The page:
In the better responses, candidates selected related texts with a strong link to the periods specified in the elective rubrics and showed the ability to analyse and discuss these texts with the same thoroughness as the set texts. They also showed excellent understanding of the ways composers shape meaning through visual, aural, literary and cinematic techniques. While an increasing number of candidates are selecting aural and visual texts – for example, paintings, popular music and classical symphonies – candidates need to analyse such texts with the same degree of knowledge and technical expertise as is appropriate for more traditional types of texts.

Weaker responses displayed difficulty engaging with the question. In these responses, candidates often resorted to recount with little or irrelevant textual detail and appeared to lack basic essay writing skills, such as using topic sentences. Such responses often featured a tokenistic use of the key terms that was not underpinned by a strong, purposeful argument and employed textual references without apparent connection to the argument. On occasions, potentially strong texts were marred by a serious imbalance of content, a lack of detailed analysis of related texts, or inappropriate text selection. There were also a significant number of responses which wrote about only one text of their own choosing, despite the requirement to refer to ‘texts of your own choosing’.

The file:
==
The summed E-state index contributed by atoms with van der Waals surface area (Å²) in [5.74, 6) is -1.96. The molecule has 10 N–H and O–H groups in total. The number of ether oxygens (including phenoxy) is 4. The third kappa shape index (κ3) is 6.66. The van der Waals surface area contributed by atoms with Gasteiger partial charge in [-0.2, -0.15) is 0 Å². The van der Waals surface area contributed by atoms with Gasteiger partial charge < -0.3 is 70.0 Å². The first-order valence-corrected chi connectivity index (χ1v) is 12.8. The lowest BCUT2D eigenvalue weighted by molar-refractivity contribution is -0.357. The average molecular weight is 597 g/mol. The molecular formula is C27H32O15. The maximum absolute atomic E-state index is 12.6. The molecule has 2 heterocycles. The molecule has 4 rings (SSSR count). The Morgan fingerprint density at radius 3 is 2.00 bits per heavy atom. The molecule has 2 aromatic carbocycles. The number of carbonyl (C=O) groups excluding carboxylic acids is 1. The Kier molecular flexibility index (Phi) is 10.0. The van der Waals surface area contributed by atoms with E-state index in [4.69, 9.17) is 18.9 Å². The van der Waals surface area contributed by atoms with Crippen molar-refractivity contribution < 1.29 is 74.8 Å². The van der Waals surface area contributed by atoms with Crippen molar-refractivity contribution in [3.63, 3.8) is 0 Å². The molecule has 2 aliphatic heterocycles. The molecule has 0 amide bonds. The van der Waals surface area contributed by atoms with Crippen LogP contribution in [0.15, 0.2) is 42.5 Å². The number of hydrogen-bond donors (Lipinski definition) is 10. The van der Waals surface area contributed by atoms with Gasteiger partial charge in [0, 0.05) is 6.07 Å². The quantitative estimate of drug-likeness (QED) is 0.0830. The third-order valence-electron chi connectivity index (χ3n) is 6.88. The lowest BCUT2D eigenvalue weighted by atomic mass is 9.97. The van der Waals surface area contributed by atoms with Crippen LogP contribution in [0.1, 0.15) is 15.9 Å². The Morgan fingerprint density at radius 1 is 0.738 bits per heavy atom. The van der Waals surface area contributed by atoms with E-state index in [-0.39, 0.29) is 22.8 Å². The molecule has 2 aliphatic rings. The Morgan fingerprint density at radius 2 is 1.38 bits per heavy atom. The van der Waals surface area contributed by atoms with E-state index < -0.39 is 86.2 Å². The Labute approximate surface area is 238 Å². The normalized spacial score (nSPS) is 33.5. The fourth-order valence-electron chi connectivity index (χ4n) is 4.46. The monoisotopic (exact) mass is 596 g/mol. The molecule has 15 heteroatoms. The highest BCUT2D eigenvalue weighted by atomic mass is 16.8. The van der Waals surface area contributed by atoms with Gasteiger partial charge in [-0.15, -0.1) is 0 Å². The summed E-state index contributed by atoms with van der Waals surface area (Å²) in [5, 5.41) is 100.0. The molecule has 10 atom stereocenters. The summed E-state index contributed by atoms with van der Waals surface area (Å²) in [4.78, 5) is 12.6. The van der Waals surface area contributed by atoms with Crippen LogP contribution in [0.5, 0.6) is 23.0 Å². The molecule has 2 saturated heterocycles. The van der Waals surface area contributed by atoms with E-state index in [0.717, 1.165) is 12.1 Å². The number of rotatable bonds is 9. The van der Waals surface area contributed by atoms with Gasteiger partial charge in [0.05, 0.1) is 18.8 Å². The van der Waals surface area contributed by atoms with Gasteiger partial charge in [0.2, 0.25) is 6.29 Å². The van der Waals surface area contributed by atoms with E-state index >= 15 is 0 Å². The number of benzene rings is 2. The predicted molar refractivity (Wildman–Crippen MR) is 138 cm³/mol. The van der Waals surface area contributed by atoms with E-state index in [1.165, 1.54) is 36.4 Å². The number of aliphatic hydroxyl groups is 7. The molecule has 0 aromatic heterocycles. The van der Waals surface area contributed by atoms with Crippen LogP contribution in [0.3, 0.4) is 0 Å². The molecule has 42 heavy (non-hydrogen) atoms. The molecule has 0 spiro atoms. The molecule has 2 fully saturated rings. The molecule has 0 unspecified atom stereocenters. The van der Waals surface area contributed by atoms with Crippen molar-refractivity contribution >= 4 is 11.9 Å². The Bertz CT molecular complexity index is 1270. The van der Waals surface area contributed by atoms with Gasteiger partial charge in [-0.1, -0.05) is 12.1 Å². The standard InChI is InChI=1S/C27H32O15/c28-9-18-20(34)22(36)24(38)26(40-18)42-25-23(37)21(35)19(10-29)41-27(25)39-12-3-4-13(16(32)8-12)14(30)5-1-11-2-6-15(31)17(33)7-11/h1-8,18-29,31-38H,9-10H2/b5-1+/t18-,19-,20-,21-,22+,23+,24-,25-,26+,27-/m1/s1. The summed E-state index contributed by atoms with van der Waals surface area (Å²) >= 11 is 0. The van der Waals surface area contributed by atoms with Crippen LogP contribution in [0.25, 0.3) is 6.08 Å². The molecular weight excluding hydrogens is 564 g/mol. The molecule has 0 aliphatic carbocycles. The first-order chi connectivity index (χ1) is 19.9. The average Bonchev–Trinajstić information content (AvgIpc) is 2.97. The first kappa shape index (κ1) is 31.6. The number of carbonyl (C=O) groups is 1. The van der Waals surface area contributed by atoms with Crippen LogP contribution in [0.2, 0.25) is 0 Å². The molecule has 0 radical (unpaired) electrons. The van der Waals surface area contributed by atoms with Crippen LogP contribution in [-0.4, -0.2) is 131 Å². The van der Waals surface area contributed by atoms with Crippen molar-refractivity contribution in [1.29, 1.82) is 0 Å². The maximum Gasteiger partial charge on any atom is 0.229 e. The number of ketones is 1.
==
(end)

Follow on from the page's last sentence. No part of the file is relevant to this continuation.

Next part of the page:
Specific electives

Elective 1: After the Bomb

Stronger responses successfully explored the relationship between the political and the personal, displaying a capacity to adapt their argument appropriately for different texts while framing their argument with an effective over-arching thesis. They recognised the political complexity and scope of the period, acknowledging a diversity of personal responses. Candidates synthesised references to appropriate theorists and personalities of the period.